“Ah, you forget the Slav,” Corliss suggested slyly.
“The Slav!” Her face fell. “True, the Slav! The only stripling in this world of young men and gray-beards! But he is still in the future, and in the future the decision rests. In the mean time we prepare. If may be we shall have such a start that we shall prevent him growing. You know, because he was better skilled in chemistry, knew how to manufacture gunpowder, that the Spaniard destroyed the Aztec. May not we, who are possessing ourselves of the world and its resources, and gathering to ourselves all its knowledge, may not we nip the Slav ere he grows a thatch to his lip?”
Vance Corliss shook his head non-committally, and laughed.
“Oh! I know I become absurd and grow over-warm!” she exclaimed. “But after all, one reason that we are the salt of the earth is because we have the courage to say so.”
“And I am sure your warmth spreads,” he responded. “See, I’m beginning to glow myself. We are not God’s, but Nature’s chosen people, we Angles, and Saxons, and Normans, and Vikings, and the earth is our heritage. Let us arise and go forth!”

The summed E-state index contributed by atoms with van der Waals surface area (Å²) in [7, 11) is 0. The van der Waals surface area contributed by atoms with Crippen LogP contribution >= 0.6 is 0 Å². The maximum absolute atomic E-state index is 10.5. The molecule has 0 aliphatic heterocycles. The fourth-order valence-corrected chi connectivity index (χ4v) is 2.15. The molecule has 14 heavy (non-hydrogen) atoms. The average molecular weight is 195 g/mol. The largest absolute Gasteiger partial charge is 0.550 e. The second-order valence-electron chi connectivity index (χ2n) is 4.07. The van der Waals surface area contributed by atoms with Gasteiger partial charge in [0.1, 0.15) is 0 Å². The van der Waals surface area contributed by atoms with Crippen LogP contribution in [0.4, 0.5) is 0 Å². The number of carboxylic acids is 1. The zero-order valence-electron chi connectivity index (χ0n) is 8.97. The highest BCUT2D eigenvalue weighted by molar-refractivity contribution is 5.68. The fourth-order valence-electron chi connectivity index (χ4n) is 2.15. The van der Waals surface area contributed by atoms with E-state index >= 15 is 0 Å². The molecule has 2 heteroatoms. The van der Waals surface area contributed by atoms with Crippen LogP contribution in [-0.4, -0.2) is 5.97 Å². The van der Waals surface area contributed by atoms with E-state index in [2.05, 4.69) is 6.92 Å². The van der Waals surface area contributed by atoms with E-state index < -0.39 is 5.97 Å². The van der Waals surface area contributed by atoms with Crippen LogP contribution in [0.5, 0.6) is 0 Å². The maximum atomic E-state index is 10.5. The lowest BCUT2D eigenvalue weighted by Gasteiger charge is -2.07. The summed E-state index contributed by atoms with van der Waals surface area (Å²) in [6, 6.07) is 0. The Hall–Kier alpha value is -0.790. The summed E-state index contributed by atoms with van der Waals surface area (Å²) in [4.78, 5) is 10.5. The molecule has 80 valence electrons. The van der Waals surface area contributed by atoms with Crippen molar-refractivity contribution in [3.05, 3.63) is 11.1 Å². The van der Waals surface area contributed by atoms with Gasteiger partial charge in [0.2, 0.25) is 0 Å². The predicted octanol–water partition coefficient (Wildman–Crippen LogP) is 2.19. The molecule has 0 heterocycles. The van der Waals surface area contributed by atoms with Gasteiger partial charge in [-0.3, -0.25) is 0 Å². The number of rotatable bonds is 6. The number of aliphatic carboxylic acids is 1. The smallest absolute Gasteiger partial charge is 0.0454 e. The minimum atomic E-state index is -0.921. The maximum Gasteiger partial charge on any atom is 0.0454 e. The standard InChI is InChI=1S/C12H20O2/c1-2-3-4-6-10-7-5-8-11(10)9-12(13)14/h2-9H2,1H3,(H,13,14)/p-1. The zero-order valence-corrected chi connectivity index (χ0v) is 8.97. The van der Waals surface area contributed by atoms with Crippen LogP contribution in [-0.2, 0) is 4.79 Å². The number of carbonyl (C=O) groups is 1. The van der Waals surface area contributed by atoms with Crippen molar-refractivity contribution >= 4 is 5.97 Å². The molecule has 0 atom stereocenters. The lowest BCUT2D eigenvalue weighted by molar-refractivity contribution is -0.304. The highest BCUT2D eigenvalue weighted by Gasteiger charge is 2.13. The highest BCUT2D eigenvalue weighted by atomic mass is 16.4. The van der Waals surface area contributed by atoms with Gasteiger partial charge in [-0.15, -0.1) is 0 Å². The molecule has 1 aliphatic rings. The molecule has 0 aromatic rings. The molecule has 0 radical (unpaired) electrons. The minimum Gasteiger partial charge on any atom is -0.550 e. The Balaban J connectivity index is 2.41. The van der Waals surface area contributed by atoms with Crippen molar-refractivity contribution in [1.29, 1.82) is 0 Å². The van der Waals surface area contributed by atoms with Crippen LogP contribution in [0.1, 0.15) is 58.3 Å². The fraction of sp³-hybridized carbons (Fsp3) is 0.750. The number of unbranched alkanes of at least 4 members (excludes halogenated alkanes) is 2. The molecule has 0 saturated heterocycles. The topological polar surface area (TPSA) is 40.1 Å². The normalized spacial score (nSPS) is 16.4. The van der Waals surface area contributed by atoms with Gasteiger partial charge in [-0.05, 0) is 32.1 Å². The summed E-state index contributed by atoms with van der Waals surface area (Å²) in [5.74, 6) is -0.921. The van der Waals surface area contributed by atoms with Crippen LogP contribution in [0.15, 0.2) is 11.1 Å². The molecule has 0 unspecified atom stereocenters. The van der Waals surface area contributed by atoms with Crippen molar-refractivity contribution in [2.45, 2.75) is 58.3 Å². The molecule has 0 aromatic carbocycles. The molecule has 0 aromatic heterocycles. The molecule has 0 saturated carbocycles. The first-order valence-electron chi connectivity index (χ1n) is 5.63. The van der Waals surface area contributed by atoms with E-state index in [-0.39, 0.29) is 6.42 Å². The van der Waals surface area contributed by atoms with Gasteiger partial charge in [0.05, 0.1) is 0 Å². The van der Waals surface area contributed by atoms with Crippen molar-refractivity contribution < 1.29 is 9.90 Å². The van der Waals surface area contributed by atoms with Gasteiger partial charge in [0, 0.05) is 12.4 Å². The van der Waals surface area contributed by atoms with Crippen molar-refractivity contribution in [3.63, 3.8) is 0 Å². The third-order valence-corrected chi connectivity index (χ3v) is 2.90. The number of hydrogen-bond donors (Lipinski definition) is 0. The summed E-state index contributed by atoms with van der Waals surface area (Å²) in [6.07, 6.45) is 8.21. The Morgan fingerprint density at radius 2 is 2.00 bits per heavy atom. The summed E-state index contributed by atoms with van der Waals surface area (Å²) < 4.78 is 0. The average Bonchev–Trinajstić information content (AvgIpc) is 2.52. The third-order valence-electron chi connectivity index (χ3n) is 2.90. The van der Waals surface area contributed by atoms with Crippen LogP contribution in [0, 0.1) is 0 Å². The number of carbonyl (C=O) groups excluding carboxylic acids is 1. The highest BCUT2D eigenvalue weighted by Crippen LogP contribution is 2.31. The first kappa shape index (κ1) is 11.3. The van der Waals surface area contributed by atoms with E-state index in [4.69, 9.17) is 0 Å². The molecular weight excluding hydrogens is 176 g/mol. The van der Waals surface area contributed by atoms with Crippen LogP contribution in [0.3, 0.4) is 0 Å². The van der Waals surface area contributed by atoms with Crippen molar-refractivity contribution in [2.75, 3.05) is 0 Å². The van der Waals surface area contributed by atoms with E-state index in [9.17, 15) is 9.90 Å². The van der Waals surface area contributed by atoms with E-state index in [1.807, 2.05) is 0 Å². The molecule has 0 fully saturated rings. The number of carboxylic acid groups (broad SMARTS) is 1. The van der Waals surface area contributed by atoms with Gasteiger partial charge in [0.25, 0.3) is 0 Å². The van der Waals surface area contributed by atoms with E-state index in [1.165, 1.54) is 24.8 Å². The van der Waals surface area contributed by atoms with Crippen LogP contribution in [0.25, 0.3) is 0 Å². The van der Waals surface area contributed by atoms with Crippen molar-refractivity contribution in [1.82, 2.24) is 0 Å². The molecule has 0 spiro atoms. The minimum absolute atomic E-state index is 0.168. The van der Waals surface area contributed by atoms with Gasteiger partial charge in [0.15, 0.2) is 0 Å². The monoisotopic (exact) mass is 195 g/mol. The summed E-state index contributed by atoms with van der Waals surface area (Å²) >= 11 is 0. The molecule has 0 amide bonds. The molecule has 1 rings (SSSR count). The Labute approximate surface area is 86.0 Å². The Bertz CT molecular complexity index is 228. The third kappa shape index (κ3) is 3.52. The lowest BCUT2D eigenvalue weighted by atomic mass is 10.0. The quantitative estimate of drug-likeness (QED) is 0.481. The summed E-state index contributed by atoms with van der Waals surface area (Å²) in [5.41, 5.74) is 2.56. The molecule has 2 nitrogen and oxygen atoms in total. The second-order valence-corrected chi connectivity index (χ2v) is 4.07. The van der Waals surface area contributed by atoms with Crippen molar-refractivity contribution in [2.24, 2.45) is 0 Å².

“Now you are laughing at me, and, besides, we have already gone forth. Why have you fared into the north, if not to lay hands on the race legacy?”
She turned her head at the sound of approaching footsteps, and cried for greeting, “I appeal to you, Captain Alexander! I summon you to bear witness!”
The captain of police smiled in his sternly mirthful fashion as he shook hands with Frona and Corliss. “Bear witness?” he questioned. “Ah, yes!
“’Bear witness, O my comrades,
what a hard-bit gang were we,—
The servants of the sweep-head, but the masters of the sea!’”
He quoted the verse with a savage solemnity exulting through his deep voice. This, and the appositeness of it, quite carried Frona away, and she had both his hands in hers on the instant. Corliss was aware of an inward wince at the action. It was uncomfortable. He did not like to see her so promiscuous with those warm, strong hands of hers. Did she so favor all men who delighted her by word or deed? He did not mind her fingers closing round his, but somehow it seemed wanton when shared with the next comer. By the time he had thought thus far, Frona had explained the topic under discussion, and Captain Alexander was testifying.
“I don’t know much about your Slav and other kin, except that they are good workers and strong; but I do know that the white man is the greatest and best breed in the world. Take the Indian, for instance. The white man comes along and beats him at all his games, outworks him, out-roughs him, out-fishes him, out-hunts him. As far back as their myths go, the Alaskan Indians have packed on their backs. But the gold-rushers, as soon as they had learned the tricks of the trade, packed greater loads and packed them farther than did the Indians. Why, last May, the Queen’s birthday, we had sports on the river. In the one, two, three, four, and five men canoe races we beat the Indians right and left. Yet they had been born to the paddle, and most of us had never seen a canoe until man-grown.”